Do More With Less. Really? Maybe Time To Say No.

The boss gave you more balls but no additional arms.

The boss gave you more balls but no additional arms.

The boss gathers you around for that meeting. You know the one.

Carefully scripted with just the right dose of empathy for exiting staffers and an equal measure of appreciation for the lucky-to-still-be-employed.

And then it comes: “Well, I guess we’re just going to have to pull together and do more with less.”

Silently the room clears with heads hanging low. Not a soul calls out what everyone is thinking:

What are you? Nuts?”

How could someone in her right mind (let’s give her the benefit of the doubt) say such a thing when as a nonprofit staffer, you already have more to do than you have time to do it?

How can you stop the insanity? It’s actually really simple, in concept, though maybe not as easy in practice.

However, keep reading. First, I’ll frame the biggest reason for “Do-more-with-less-itis” and then I’ll give you some specific examples of how you can fix the problem.


It’s really that simple. Executive directors are pleasers. Everybody knows it. Your boss is no different. She’s all about pleasing the board and other key stakeholders. It’s not about the best possible way to fulfill your mission. It’s about being a CEO who does not cut services, even in the tough times. That shows strength and leadership, right?

Well actually, no it doesn’t. A topic for another day.

Then there are those pesky funders who seek out your organization to launch a new program that’s just right for you. Meanwhile, core admin staff has recently been laid off and everyone’s already doing more with less. Along comes a funder who thinks “Wow, what this organization needs is a big gymnasium for these homeless kids,” and offers a matching grant for ½ the money. Sure, you need this money but the gym wasn’t even on your priority list.


Senior staff have some of that same pleasing disease. And of course, we’re all hired to please our boss too. So there’s your double whammy.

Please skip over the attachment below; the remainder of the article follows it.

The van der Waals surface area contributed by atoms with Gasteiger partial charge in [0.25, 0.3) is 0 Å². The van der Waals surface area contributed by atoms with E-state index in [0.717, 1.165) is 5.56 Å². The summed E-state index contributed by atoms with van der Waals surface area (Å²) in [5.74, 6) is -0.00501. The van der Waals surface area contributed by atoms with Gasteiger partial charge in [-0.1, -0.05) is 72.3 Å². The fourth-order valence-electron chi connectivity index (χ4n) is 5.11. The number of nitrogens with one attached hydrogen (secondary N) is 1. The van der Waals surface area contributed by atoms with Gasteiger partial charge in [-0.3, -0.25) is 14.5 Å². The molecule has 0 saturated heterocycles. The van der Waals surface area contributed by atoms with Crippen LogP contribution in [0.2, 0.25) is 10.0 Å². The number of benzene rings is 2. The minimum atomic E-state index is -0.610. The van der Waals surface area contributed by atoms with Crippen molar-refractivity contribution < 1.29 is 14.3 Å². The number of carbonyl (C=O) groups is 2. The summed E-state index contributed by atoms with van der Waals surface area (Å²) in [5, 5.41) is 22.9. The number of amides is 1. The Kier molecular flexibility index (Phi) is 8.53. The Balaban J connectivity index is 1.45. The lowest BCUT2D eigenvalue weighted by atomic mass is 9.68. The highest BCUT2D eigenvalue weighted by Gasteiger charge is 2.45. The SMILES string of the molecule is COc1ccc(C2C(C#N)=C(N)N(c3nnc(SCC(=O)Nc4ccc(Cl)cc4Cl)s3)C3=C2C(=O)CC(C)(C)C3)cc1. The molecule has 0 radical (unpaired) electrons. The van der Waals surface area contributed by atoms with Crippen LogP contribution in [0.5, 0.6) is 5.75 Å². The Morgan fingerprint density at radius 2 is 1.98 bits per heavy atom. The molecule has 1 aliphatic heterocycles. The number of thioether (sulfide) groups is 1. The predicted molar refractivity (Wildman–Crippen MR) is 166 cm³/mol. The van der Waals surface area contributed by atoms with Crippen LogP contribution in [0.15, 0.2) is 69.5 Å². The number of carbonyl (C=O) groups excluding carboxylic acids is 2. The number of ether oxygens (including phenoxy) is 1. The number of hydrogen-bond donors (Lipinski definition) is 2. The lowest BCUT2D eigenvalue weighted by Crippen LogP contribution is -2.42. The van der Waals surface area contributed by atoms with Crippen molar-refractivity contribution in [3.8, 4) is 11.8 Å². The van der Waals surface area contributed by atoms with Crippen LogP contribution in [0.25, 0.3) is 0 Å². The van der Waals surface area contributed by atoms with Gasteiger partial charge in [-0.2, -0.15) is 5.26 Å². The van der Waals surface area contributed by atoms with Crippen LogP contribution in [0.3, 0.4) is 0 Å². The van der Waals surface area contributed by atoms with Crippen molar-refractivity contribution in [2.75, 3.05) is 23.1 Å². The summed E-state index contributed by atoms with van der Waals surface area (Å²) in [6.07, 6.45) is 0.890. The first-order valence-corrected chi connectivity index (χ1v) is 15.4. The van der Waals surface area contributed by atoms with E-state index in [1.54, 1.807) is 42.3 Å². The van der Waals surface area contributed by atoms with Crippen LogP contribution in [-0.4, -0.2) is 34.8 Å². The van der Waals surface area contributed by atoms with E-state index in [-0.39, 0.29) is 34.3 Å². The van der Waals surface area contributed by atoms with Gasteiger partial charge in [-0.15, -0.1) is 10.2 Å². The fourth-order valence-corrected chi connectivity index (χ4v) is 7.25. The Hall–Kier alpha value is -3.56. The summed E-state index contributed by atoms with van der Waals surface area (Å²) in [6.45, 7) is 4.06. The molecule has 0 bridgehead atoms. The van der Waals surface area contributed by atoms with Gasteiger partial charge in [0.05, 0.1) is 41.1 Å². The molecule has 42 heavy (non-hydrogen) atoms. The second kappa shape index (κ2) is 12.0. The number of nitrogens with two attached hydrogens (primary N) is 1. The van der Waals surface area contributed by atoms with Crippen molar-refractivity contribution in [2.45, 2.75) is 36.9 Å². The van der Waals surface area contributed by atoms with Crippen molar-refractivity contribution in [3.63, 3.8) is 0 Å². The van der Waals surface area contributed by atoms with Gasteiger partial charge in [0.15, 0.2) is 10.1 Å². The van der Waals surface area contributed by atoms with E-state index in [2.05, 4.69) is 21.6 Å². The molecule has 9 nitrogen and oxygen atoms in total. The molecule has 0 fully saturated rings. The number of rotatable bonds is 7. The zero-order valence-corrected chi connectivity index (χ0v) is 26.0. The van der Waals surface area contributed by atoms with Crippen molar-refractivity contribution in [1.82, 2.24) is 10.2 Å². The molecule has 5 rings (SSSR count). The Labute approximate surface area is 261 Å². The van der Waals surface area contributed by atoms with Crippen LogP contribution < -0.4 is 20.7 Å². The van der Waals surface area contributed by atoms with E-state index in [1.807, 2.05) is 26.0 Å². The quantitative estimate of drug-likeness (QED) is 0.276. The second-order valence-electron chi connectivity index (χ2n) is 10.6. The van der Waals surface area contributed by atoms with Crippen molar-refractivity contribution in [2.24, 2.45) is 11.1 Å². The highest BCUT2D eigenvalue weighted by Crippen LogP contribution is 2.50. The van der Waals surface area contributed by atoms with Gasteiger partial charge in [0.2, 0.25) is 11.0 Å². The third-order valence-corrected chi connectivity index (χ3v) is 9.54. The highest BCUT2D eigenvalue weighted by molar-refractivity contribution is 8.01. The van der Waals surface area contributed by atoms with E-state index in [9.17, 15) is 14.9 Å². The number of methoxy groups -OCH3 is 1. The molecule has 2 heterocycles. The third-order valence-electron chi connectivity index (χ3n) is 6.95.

But what everyone is forgetting is that saying no is not about insubordination; it’s about prioritization. It’s about doing your job. It’s about making decisions that are in the best interest of your clients, your mission.

So it’s time to exercise your “NO” muscle.


Go ahead. Try it. Say no.

Repeat after me.

1) The annual gala is tomorrow. I don’t care if Jim Bob the Board member is allergic to hyacinths. I am not changing all the centerpieces. He just won’t get one and I’ll stop by and apologize.

2) What a great idea for a new program but not now and not with my current staffing. I can spend an hour or two putting together a two pager that offers you smart talking points so that you can go back to that donor and explain why a valuable idea isn’t going to happen right now.

3) You’re at a senior staff meeting with the E.D. For some reason, none of you feel empowered to say no. The E.D. has learned about a grant for a new program that’s off mission and the proposal is due tomorrow. If you can’t work together as a team with each of you weighing in on why no is not insubordinate but smart for the organization, then stop calling yourself a team because you are just a collection of individuals with more self interest than mission focus.

4) You’re on the board recruitment committee and your ED thinks a prospect is great – he’s ready to write a $10,000 check. But, you’ve heard that this guy is toxic, high maintenance, and may have a substance abuse problem. Don’t just say no. Offer a solution. Be a truth teller and then problem solve for your boss. “Here’s how we can engage this guy so he doesn’t make your life miserable.”


When you say no:

a) Have talking points your boss can use to bolster the “no” case to whomever is pushing.

b) Work together to say no as a team.

c) Problem solve for your boss.


I have this saying I use with my clients: If you don’t learn how to say no, your organization simply becomes a conglomeration of half-assed yeses.

As a donor, as a client, as a stakeholder, I want real solid yeses. Because yeses of the half-assed variety aren’t really yeses at all.


1. In the comments below, let me know your favorite stories about saying “no” (or about that time you wish you had said no!)

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